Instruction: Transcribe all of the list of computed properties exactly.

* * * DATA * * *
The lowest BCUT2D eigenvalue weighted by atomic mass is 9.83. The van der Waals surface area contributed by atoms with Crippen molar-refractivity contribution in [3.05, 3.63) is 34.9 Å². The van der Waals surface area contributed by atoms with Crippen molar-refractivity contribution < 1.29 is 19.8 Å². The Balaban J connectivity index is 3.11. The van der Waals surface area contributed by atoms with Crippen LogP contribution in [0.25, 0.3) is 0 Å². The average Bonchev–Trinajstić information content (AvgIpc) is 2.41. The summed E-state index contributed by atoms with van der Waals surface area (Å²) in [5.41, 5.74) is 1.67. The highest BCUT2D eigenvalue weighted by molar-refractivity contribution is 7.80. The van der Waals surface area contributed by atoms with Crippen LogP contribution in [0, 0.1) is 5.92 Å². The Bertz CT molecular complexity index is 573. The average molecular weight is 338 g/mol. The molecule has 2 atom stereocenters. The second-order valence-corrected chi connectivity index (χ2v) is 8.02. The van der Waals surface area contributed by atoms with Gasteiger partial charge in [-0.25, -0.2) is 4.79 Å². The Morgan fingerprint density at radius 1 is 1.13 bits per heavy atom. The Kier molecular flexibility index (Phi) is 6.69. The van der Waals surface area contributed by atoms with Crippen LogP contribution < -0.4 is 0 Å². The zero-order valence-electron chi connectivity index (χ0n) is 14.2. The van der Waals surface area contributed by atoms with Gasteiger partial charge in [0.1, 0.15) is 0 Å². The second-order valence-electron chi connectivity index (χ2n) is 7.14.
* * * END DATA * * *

The lowest BCUT2D eigenvalue weighted by atomic mass is 9.83. The van der Waals surface area contributed by atoms with Crippen molar-refractivity contribution in [3.05, 3.63) is 34.9 Å². The van der Waals surface area contributed by atoms with Crippen molar-refractivity contribution < 1.29 is 19.8 Å². The Balaban J connectivity index is 3.11. The van der Waals surface area contributed by atoms with Crippen LogP contribution in [0.25, 0.3) is 0 Å². The average Bonchev–Trinajstić information content (AvgIpc) is 2.41. The summed E-state index contributed by atoms with van der Waals surface area (Å²) in [5.41, 5.74) is 1.67. The highest BCUT2D eigenvalue weighted by molar-refractivity contribution is 7.80. The van der Waals surface area contributed by atoms with Crippen LogP contribution in [0, 0.1) is 5.92 Å². The Bertz CT molecular complexity index is 573. The average molecular weight is 338 g/mol. The molecule has 2 atom stereocenters. The second-order valence-corrected chi connectivity index (χ2v) is 8.02. The van der Waals surface area contributed by atoms with Gasteiger partial charge in [-0.25, -0.2) is 4.79 Å². The Morgan fingerprint density at radius 1 is 1.13 bits per heavy atom. The Kier molecular flexibility index (Phi) is 6.69. The van der Waals surface area contributed by atoms with Crippen LogP contribution < -0.4 is 0 Å². The zero-order valence-electron chi connectivity index (χ0n) is 14.2. The van der Waals surface area contributed by atoms with Gasteiger partial charge in [0.1, 0.15) is 0 Å². The second-order valence-electron chi connectivity index (χ2n) is 7.14.